Travelling Blog - Mozambique
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'Lost.' To most people it's the name of some show from the States. To me it brings about a feeling of fear and desperation.

There I was, fresh off the boat(?) and in a new country. It was already dark and I was having problems finding a place to stay, even more so since I had no local money on me. Luckily the immigration officers saw me wandering around aimlessly and offered me a lift to a place they knew. Then they said that they would take my money, leave me in the middle of nowhere and maybe even kill me. I prepared to do a James Bond style jump out of the car as these comments seemed to be serious. It turned out that they were joking. I did not find it funny.

Welcome to Mozambique! I had landed in the remote village of Metangula on Lake Malawi, where there was nothing except psychopathic immigration officers and only one guy in the whole village who could change some dollars for me and he was at home sleeping. I did eventually track him down and the next day walked the 8km with all my kit to a nearby fishing village, Chwanga.

The walk was worth it. I checked into a local hotel of sorts (probably the only one for miles) and then went to enjoy my own private beach on Lake Malawi. It wasn't long before I discovered that there was no fresh water in the whole village, though I did discover a plentiful supply of beer in the only 2 shops/cardboard boxes.

It was an unusual sight on the beach. I sat watching hundreds of local fishermen spending 3 hours dragging in a fishing net that had been out since early morning. The catch was big and, with nothing else to eat in the whole village other than biscuits, the one guy working at my hotel bought some of the freshly caught fish and prepared a sumptuous dinner for me.

I was in a rush and couldn't spend more than one night in this tiny village. I caught a ride with a pickup truck and several other buses during the day and ended up in the town of Cuamba after 16 hours of travelling, from where I caught a train to the other side of the country.

The 11 hour train ride was nice but I felt alone for the first time in a long time. There was nothing to do except read the same books I had read before and watch the countryside go by. This was what solitary confinement must have been like, only worse. I was truly homesick.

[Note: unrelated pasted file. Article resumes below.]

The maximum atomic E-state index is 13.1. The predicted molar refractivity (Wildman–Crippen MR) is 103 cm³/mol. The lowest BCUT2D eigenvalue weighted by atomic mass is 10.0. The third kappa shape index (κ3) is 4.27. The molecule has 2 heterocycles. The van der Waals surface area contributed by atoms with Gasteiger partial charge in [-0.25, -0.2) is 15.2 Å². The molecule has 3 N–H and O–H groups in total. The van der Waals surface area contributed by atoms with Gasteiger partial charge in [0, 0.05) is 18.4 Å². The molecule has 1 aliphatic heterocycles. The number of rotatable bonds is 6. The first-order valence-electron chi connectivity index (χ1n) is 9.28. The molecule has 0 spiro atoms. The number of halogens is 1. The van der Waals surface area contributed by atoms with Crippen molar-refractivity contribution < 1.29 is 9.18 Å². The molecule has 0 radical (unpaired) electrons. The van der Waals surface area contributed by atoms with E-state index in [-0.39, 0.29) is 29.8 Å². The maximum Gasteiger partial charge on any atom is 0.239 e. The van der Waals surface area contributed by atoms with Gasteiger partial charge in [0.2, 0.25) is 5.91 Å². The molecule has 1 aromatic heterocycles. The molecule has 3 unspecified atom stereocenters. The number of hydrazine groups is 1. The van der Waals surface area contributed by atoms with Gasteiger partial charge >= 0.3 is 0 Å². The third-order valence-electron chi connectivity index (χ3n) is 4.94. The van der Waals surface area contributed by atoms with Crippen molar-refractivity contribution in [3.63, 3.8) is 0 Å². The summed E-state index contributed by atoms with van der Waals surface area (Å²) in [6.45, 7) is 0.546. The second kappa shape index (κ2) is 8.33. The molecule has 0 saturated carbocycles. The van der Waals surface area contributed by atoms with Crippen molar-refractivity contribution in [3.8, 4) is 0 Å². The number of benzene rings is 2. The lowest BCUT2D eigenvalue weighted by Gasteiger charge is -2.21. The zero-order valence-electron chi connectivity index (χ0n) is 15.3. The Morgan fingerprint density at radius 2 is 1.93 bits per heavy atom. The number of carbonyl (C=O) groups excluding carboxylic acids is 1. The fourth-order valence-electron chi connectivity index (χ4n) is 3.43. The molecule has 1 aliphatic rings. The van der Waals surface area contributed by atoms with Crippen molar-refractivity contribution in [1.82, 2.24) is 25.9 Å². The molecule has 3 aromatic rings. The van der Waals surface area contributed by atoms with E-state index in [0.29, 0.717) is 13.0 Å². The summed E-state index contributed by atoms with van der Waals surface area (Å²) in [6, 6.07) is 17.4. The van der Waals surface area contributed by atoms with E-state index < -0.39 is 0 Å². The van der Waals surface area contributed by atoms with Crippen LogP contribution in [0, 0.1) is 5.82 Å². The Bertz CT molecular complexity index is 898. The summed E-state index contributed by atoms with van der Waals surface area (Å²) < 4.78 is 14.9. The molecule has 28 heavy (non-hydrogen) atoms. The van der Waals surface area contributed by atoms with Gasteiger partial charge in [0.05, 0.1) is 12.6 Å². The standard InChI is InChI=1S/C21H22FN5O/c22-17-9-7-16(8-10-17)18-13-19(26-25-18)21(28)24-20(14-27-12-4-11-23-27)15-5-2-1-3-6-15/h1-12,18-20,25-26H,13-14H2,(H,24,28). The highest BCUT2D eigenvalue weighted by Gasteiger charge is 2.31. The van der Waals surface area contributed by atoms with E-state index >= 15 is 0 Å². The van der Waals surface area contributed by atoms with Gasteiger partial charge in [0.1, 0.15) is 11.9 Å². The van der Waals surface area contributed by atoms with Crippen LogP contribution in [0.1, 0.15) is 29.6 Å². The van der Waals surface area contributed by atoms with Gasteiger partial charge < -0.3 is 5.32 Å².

With so little to see between here and my final destination, Cape Town, I didn't want to quit and so decided to plug on. I visited the tiny island of Ihla de Mozambique, the capital of this Portugese-speaking nation for 500 years. It was a dilapidated town, yet still retained its own unique charm. Apart from the shit infested waters that prevented swimming I liked it. I knew I liked it when a fisherman turned up to the house I was staying at with 6 freshly caught lobsters that had been ordered that morning by 2 other people in the house for $10.

A few days later I was back on the mainland and decided to catch a plane down the coast instead of braving the 3-4 day journey by bus. I spent one night in the boring town of Beira, before catching a bus at 4:30 the following morning, shortly after I was forced to pay a "fine" by 3 plain-clothed policemen for taking a leak in a park moments before the bus was going to leave. I had no choice - it was either pay the fine or leave without my passport.

I spent 3 days in the coastal resort of Tofo. For all budding scuba divers this is the place to come. Swimming on the ocean floor whilst three 10m long mantas continuously circled above was unbelievable. I was also lucky enough to go snorkelling with whale sharks. Tofo was easily one of the best resorts in East Africa.

One big hangover and a 7 hour bus ride later I arrived in the capital, Maputo. I stayed around for one day before heading onto Swaziland, stopped on-route by a dodgy cop first searching my bag and then saying my visa had expired before I told him he was looking at my Zambia visa - corrupt idiots the lotta them.